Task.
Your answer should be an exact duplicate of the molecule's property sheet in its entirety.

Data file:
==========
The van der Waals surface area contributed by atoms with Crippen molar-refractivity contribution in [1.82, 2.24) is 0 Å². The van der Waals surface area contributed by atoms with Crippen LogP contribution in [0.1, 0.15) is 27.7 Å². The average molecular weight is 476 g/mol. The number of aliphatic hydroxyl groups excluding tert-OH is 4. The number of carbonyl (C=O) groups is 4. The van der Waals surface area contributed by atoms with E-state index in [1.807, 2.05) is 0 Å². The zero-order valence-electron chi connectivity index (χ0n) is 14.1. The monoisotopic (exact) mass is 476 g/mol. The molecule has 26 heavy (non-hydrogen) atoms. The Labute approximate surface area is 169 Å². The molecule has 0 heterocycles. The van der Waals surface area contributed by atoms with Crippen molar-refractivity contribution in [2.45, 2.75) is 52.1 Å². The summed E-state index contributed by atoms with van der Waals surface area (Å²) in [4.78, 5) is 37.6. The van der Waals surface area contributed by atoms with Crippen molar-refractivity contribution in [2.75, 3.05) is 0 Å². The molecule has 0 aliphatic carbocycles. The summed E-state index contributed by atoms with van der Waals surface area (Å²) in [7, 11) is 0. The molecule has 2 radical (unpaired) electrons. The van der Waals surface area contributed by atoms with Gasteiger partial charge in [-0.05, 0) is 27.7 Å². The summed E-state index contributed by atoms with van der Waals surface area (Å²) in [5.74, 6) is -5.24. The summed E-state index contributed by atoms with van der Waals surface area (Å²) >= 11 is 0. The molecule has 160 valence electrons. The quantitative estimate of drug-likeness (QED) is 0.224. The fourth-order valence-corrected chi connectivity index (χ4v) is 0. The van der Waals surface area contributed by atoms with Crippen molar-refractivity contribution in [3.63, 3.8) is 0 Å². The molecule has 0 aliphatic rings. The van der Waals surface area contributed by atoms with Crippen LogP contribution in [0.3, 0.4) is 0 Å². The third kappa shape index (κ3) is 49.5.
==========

The van der Waals surface area contributed by atoms with Crippen molar-refractivity contribution in [1.82, 2.24) is 0 Å². The van der Waals surface area contributed by atoms with Crippen LogP contribution in [0.1, 0.15) is 27.7 Å². The average molecular weight is 476 g/mol. The number of aliphatic hydroxyl groups excluding tert-OH is 4. The number of carbonyl (C=O) groups is 4. The van der Waals surface area contributed by atoms with E-state index in [1.807, 2.05) is 0 Å². The zero-order valence-electron chi connectivity index (χ0n) is 14.1. The monoisotopic (exact) mass is 476 g/mol. The molecule has 26 heavy (non-hydrogen) atoms. The Labute approximate surface area is 169 Å². The molecule has 0 heterocycles. The van der Waals surface area contributed by atoms with Crippen molar-refractivity contribution in [2.45, 2.75) is 52.1 Å². The summed E-state index contributed by atoms with van der Waals surface area (Å²) in [4.78, 5) is 37.6. The van der Waals surface area contributed by atoms with Crippen molar-refractivity contribution in [2.75, 3.05) is 0 Å². The molecule has 0 aliphatic carbocycles. The summed E-state index contributed by atoms with van der Waals surface area (Å²) in [7, 11) is 0. The molecule has 2 radical (unpaired) electrons. The van der Waals surface area contributed by atoms with Gasteiger partial charge in [-0.05, 0) is 27.7 Å². The summed E-state index contributed by atoms with van der Waals surface area (Å²) in [5.74, 6) is -5.24. The summed E-state index contributed by atoms with van der Waals surface area (Å²) >= 11 is 0. The molecule has 160 valence electrons. The quantitative estimate of drug-likeness (QED) is 0.224. The fourth-order valence-corrected chi connectivity index (χ4v) is 0. The van der Waals surface area contributed by atoms with Crippen molar-refractivity contribution in [3.63, 3.8) is 0 Å². The molecule has 0 aliphatic rings. The van der Waals surface area contributed by atoms with Crippen LogP contribution in [0.3, 0.4) is 0 Å². The third kappa shape index (κ3) is 49.5.